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Here is an extract from a story carried by the International Herald Tribune on 14 August 2012;
Quaid’s speech calling for religious, ethnic tolerance missing from Radio Pakistan’s archives.
Muhammad Ali Jinnah’s landmark speech at the Constituent Assembly’s
first meeting on August 11, 1947 in Karachi has been missing for decades
and all recent efforts to retrieve it have so far been in vain.
These days, Radio Pakistan runs an Urdu translation recorded in
somebody else’s voice of the same speech. Where the original speech
disappeared, and whether this was deliberate, remains an unanswered
It may be no coincidence that the missing speech has these famous
words in it: “You are free; you are free to go to your temples, you are
free to go to your mosques or to any other place of worship in this
state of Pakistan …You may belong to any religion or caste or creed—that
has nothing to do with the business of the state.”
It was also in this speech that the founder had said that the first
duty of a government was to maintain law and order, “so that the life,
property and religious beliefs of its subjects are fully protected by
Important words, and never more so than at this time. And almost certainly not lost – mislabelled, misfiled, disguised by inadequate metadata, maybe, but it is worth a small wager that the speech turns up one day – so very many things do. The world is full of attics and libraries from which lost symphonies, early works of poetry, the juvenilia of great writers reappear with monotonous regularity. This speech will be found.
But the story interested me because it provided a graphic reminder of the problem and potential of speech, and returned me to a long held conviction – that voice is the real future of search. However, I no longer believe that the route to this is through Google and the other search engines. though I am aware of Google’s downloadable voice search app, and I am sure that the pace set in this area will accelerate as Google get even further invested in the future of the smart phone. However, we need semantic technologies that can treat text as voice and vice versa for search purposes, and while we have evidence of many attributes in this pipeline, we seem to be a long way away from finding a universal solution, and one that resolves the legacy content issues as well.
I am coming to believe, however, in the explosive growth potential for voice in business, partly because of Siri and its ilk, partly because of the need to get more functionality into the phone than the keyboard will allow, but mostly because I can now see a group of very relevant business areas where being able to move seamlessly from voice to text, to be able to search both using either, unlocks productivity gains that cannot be attained in any other way. My conclusions on this were formed by following two companies quite closely. One was Aurix (www.aurix.com), a former UK Defense establishment company privatized within QinetiQ and now owned by Avaya. No prizes for guessing where their voice interests began, but their interests now lie far beyond security and intelligence. The other is BigHand (http://uk.bighand.com), bought earlier this year by my colleagues at Bridgepoint, where I do some media advisory work. It happens that both of these are UK technology companies, but I am sure that we could find equivalents for them in the USA or Israel.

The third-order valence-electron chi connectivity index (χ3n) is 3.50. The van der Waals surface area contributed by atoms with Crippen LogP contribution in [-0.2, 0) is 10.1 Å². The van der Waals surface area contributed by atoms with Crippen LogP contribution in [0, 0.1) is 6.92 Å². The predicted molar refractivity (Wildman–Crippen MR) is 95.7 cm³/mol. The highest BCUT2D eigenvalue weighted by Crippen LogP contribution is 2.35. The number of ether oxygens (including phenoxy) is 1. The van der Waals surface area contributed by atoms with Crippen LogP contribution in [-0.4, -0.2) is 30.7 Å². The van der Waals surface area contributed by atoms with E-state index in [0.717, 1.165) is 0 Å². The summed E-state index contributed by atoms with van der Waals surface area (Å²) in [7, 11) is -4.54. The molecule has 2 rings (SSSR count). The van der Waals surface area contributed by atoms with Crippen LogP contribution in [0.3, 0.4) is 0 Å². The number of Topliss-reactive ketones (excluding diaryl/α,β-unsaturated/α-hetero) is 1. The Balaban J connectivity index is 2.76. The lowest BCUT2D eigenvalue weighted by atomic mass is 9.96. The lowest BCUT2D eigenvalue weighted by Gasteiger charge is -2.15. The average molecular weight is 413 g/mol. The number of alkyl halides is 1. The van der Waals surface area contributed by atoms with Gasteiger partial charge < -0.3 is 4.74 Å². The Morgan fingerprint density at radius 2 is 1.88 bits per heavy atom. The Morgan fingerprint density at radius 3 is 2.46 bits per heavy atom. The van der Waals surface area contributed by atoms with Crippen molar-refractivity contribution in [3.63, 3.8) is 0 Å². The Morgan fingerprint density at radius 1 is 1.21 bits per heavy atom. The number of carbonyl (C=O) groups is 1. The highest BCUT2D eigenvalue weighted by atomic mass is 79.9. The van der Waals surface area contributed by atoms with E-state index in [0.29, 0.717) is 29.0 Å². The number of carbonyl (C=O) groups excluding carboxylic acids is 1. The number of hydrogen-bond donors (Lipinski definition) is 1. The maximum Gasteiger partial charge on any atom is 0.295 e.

Clearly a vital sector for voice search remains security. Searching voicemail alone when required is a major undertaking (not even the News of the World in its prime had the right technologies). Beyond this, media and broadcasting is surely a primary market. No one who drowned in the ocean of superlatives surrounding the London Olympics can doubt that heavyweight voice technologies of the sort that Aurix deploys will be as critical as the major investment put together by the BBC, partnering with MarkLogic, to put in the text-image-video handling platform that sat behind the BBC Sport website. And then we put together the fastest growing sector – monitoring and searching voice messages, recorded conversations and realtime calling in direct selling and customer service contexts. The productivity gains are as large as the range of uses is wide – checking compliance and script adherence, learning from common complaints, measuring call centre workloads, analysing trends in customer response etc etc.
And there are two marketplaces where voice records, the ability to attach them to text records, and to search both at the same time, has always been important, even when it wasn’t possible. One is the law practice market, and the other is the health market. Here there are solid traditions of voice recording, but real productivity gains to be made (for example, in legal eDiscovery) by using effective voice search. BigHand are market leaders in legal dictation and have the exciting prospect before them of what seemed a limited market a few years ago now opening out in an interesting way to embrace technology change which will then move into education (voice reports?), surveying, engineering and then some of the science research disciplines. As a law database publisher in 1982, I now have the delightful prospect of seeing another wave come ashore in the same market with very similar productivity, and compliance, advantages.
So here then is a brief sketch of a demand-led digital voice revolution. In 2020 we will ask our screen for research results, and define if we want them by ear or by eye – bearing in mind that some of the results will be transcripted voice turned into text, and others will be text turned into speech. Around then we shall find the missing speech in this news story – and admire again the wonderful sentiments of the speaker.